It may be a quiet time in the garden at the moment, but I’m still receiving a fair few gardening questions so I thought I’d take the opportunity to answer some of them in this month’s blog.
Jill Brown informs me that each year she buys a variety of colourful houseplants at Christmas, but she struggles to keep them alive for long. Part of the problem, she rather cheekily suggests, may be due to her husband, Don, whom she thinks may be killing them through over-watering! So for Jill and Don, here are a few tips to get weeks more colour from your festive favourites
Poinsettias are the perfect plant for warm sitting rooms. Put them in a light position, out of chilly draughts. And Don, it’s especially important not to over-water them .It’s best to let the compost dry out a little before you water them again. With a bit of care, poinsettias can keep their colour until Easter!
Cyclamen hate the heat so keep them in a cool place, like a bedroom, hall or porch. They prefer to be in a light spot and to be kept slightly moist, so water them regularly. If they’re happy, cyclamen will flower for months.
Azaleas are fantastic on the kitchen windowsill. They’ll do well in other rooms too, but the warmer it is, the faster they’ll finish flowering. The good news, Don, is that they love being watered! Plunge the pot in the sink for a few minutes every day. Kept well watered, they can last until Valentine’s Day!
Hyacinths should be kept as cool as possible and turn the bowl daily to stop the stems bending towards the light. Stake the flowers before they start to get floppy. And, finally, Orchids. The big, showy cymbidium orchids are best in cooler rooms, while the moth orchid prefers it slightly warmer.
All of these houseplants will do even better over winter with the occasional feed with Flower Power, and, just between ourselves, watch out for some great special offers on Flower Power and All Season Feed in early January!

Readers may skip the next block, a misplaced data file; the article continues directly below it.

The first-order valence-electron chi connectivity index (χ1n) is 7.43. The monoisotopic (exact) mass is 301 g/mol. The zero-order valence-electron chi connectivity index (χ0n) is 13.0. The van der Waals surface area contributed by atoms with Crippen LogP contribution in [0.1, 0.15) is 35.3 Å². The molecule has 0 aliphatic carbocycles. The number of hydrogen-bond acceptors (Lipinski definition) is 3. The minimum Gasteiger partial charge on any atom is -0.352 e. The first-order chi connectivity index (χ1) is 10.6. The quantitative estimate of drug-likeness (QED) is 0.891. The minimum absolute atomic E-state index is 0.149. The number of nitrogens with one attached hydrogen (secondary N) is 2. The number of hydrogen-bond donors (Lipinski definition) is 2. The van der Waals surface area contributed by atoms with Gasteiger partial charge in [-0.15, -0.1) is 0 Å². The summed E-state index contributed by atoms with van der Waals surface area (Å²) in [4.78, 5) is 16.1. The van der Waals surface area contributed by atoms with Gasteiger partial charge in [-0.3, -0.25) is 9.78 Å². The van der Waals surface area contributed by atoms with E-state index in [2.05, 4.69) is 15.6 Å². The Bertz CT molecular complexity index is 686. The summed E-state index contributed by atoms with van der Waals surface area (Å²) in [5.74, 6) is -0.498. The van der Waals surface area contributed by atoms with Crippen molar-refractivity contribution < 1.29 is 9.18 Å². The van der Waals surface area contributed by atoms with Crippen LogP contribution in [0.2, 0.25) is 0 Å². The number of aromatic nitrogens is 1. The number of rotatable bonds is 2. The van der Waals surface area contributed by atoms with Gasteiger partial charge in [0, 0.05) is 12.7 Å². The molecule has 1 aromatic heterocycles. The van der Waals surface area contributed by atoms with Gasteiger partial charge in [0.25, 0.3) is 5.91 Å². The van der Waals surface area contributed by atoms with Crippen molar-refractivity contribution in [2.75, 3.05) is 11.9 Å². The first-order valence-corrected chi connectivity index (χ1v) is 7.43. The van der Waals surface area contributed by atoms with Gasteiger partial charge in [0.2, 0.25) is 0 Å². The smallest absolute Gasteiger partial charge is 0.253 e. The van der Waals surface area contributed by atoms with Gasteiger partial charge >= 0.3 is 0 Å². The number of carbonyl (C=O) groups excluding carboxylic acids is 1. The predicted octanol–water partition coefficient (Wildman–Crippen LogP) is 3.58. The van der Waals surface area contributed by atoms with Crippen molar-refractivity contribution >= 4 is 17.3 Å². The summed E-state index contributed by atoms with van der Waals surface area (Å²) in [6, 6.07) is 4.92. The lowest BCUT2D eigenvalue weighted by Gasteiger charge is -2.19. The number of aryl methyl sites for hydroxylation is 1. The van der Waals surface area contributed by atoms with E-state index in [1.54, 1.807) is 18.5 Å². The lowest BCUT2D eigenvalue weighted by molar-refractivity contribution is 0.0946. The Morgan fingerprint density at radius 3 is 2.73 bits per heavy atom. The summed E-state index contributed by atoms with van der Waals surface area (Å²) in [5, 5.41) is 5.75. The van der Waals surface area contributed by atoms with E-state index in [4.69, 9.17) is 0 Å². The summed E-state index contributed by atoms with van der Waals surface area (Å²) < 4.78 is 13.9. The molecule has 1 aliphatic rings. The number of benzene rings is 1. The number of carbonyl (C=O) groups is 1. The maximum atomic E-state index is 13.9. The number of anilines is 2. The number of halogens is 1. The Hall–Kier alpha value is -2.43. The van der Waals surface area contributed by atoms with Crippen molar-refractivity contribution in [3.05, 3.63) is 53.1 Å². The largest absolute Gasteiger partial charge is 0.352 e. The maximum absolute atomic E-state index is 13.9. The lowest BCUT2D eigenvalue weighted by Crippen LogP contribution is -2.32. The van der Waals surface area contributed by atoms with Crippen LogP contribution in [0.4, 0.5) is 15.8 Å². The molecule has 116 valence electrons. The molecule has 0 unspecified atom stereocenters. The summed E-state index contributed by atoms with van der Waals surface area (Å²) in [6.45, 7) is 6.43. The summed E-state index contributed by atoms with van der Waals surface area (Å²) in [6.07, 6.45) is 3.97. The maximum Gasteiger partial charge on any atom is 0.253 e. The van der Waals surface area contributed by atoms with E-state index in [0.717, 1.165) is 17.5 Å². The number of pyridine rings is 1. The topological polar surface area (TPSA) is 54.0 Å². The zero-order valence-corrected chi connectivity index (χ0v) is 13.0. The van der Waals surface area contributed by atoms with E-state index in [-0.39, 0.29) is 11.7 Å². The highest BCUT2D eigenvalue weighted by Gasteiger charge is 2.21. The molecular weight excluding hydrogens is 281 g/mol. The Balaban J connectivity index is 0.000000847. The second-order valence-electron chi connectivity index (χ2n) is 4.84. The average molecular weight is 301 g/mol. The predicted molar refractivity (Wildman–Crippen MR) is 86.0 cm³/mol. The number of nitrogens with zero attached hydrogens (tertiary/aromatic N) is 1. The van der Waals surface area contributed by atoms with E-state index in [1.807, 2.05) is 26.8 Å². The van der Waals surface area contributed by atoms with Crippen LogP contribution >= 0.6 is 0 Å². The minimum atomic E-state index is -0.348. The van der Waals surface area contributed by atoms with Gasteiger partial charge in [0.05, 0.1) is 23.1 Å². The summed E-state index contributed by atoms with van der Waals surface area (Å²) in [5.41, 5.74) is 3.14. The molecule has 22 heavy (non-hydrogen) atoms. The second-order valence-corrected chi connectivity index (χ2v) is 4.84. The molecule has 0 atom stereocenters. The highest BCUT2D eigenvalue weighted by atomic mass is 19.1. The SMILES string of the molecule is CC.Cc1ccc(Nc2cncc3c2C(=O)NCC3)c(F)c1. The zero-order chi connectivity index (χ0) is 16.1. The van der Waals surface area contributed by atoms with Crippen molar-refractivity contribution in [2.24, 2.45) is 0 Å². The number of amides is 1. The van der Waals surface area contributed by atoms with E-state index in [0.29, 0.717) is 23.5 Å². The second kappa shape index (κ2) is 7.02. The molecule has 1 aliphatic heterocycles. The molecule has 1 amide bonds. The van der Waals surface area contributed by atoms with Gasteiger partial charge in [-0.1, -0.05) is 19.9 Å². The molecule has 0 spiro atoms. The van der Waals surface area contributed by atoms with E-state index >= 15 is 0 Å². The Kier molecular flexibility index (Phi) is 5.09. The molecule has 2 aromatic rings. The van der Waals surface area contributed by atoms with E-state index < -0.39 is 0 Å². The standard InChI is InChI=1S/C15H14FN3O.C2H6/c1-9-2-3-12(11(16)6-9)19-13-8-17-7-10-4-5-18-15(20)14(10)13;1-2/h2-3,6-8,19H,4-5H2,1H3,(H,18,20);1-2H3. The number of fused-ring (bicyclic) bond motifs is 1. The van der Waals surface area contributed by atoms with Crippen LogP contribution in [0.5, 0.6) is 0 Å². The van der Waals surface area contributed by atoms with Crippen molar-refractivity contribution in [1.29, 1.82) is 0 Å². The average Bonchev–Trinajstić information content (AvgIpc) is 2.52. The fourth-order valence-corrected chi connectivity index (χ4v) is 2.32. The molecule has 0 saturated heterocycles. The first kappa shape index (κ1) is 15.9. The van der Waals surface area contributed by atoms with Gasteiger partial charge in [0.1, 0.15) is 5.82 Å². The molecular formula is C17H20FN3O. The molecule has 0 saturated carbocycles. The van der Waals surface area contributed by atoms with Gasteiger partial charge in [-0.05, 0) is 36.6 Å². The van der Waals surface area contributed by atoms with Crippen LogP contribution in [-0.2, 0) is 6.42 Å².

Judy Thompson has asked how she can grow her own mistletoe. The important thing, Judy, is to buy a sprig with plenty of fat, white berries. Take the berries off and store them in a cool place until late February. Using a penknife, nick back the bark on the underside of a strong branch, about 5ft up, on an oak, apple or hawthorn tree. Spread the berries beneath the bark – and be patient! It can take up to five years before you can harvest your first crop.
Jennifer bought the garden chrysanthemums that David Ponton from Hayloft Plants sold last autumn, and they’ve flowered very well in their second year. She asks how she should care for them now. Once the plant has stopped flowering, leave it to die back naturally. The old leaves and flower stems will offer winter frost protection. In early spring cut the plant back to 12-15cm and it will regrow for the following season.
Finally, Tom Morrison planted a grape vine four years ago outside, but the plant has grown into his greenhouse (a great way to grow them!) and it hasn’t flowered yet. I’m assuming it’s a named variety Tom, as those grown from pips are too variable and unreliable, so the key things are keeping it cold in winter as they need a period of cold, and feeding with Flower Power in the summer to encourage the flowers. Pruning is important too, crucially once they have flowered so ask me about this once we’ve reached that stage!
That’s it, I’m off to buy my Christmas tree. We’ve our last main gardening gift show this coming weekend (11th December) and then shows on Christmas Eve and New Year’s Eve so please do join us if you can.
In the meantime, may I wish you and your family a Merry Christmas and Happy New Year!